- That I can facilitate an outstanding lesson – the breakthrough with this for me was really clarifying in my mind what I wanted the children to achieve in a lesson and the steps for them to get there and making sure the learning objectives matched that and then the activity matched the objective. This clarification came from a discussion of a forum I use, PTRC, when I asked for advice for my performance management observation. Somehow, something just clicked and suddenly I understood! I do feel that my lessons have been much better since that point.
- That using Twitter and reading blogs are excellent places to find out new things and really challenge my thinking in terms of the Why? of education. I have been a member for less than a year but I have found out so many useful resources, made so many fantastic contacts and even been to my first Teachmeet, which I found out about because of Twitter. I even started this blog to help me clarify my thinking. It still makes me feel inferior on a regular basis as there are so many amazingly dedicated and knowledgeable educators out there, I feel like I actually know very little about anything.
- I am still rubbish at interviews/interview observations. I did manage to get a new job but only because the HT came and watched me with my current class (such a better and more natural way to do things IMO) as the other interview I had where I had to teach at the school I was being interviewed for I completely fluffed. In the lesson I did things in the wrong order, forgot to give out half the resources and to explain them – the list goes on. And my mind goes absolutely, completely bank when being asked questions in an interview.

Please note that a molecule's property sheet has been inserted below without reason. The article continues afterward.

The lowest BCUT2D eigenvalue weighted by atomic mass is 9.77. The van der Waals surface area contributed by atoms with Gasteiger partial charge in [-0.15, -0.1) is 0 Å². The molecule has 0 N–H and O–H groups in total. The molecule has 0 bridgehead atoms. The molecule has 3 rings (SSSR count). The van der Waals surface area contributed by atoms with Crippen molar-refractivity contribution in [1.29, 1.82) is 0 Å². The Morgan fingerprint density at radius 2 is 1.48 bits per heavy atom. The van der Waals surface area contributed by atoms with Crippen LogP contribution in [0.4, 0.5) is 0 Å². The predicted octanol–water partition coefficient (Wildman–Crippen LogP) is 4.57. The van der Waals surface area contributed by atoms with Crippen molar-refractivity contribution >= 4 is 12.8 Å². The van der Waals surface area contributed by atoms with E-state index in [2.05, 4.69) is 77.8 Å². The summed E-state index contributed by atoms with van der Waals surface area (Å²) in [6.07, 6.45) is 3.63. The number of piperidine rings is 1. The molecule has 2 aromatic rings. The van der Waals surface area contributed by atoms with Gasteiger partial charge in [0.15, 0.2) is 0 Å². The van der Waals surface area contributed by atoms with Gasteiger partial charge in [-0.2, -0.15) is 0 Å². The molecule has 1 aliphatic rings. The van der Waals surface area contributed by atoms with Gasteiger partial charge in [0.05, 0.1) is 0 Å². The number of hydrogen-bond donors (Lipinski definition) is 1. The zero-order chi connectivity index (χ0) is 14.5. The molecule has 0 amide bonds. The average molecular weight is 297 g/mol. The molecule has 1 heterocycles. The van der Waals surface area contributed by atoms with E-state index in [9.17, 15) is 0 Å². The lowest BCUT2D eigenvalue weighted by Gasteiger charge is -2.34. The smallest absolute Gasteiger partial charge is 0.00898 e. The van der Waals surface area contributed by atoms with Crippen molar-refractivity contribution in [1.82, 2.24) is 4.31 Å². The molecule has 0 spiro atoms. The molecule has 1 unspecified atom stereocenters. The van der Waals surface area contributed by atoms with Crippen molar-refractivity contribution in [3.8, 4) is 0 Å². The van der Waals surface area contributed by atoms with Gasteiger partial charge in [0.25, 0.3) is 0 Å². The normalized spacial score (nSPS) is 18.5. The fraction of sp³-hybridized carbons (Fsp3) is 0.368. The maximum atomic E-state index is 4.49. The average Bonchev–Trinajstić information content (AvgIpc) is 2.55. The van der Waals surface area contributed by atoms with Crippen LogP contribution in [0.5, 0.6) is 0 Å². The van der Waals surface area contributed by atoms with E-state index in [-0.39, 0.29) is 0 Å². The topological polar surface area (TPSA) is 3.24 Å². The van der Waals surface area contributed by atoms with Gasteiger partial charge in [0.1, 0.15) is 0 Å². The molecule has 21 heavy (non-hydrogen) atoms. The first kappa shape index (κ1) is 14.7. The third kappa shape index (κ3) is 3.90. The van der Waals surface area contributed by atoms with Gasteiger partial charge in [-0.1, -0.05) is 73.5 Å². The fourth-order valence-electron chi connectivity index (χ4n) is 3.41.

- Constant negativity is NOT useful. Having seen how being constantly negative towards people makes those people act I vow to try my damned hardest to support others, children and teachers, to help themselves improve. I don’t think it’s about being overly positive all the time but if there’s a problem then you need to find a solution, not just keep on whinging about it, especially when others emotions are involved.
- Taking assembly always has been and always will be scary. This is the one bit of teaching I really don’t like. I think it’s because I’m not a very good storyteller. In class it’s fairly easy to fill that extra five minutes with a simple game; not so when there’s 250 children sitting there all staring at you wanting to be entertained – ARGH!
- Residential trips can be quite fun although also exhausting. I also found out that I am afraid of heights when I was stuck half way up Jacob’s Ladder. And zipwires make my stomach turn – bleurgh.
- Some parents will never be happy whatever lengths you go to for their children. And some will also never take responsibility. Unfortunately they take their anger and frustration out on the teacher. This is something I need to learn to deal with better.
- Communication is the most important aspect of teaching and not just with the children. A lot of problems have arisen this year due to communication issues from certain members of staff, both in terms of listening and sharing information. Communication is not just about talking, the best communicators listen too.
- Other things I’ve learnt include Shakespeare can be enjoyable if done in the right way, I hoard way to much junk, the kids always pull it off in the end however rubbish it seems even in the dress rehearsal and Neil Gaiman is a great author and I thank him for writing Wolves in the Walls which led to my ‘outstanding’ lesson and also to getting a new job.
I’m sure the year to come will have as many, if not more, things for me to learn, especially as I have to adapt to a new school and new colleagues but I have lots of ideas buzzing around, some of which I hope to share here and I’m really looking forward to the new challenges I’ll be facing.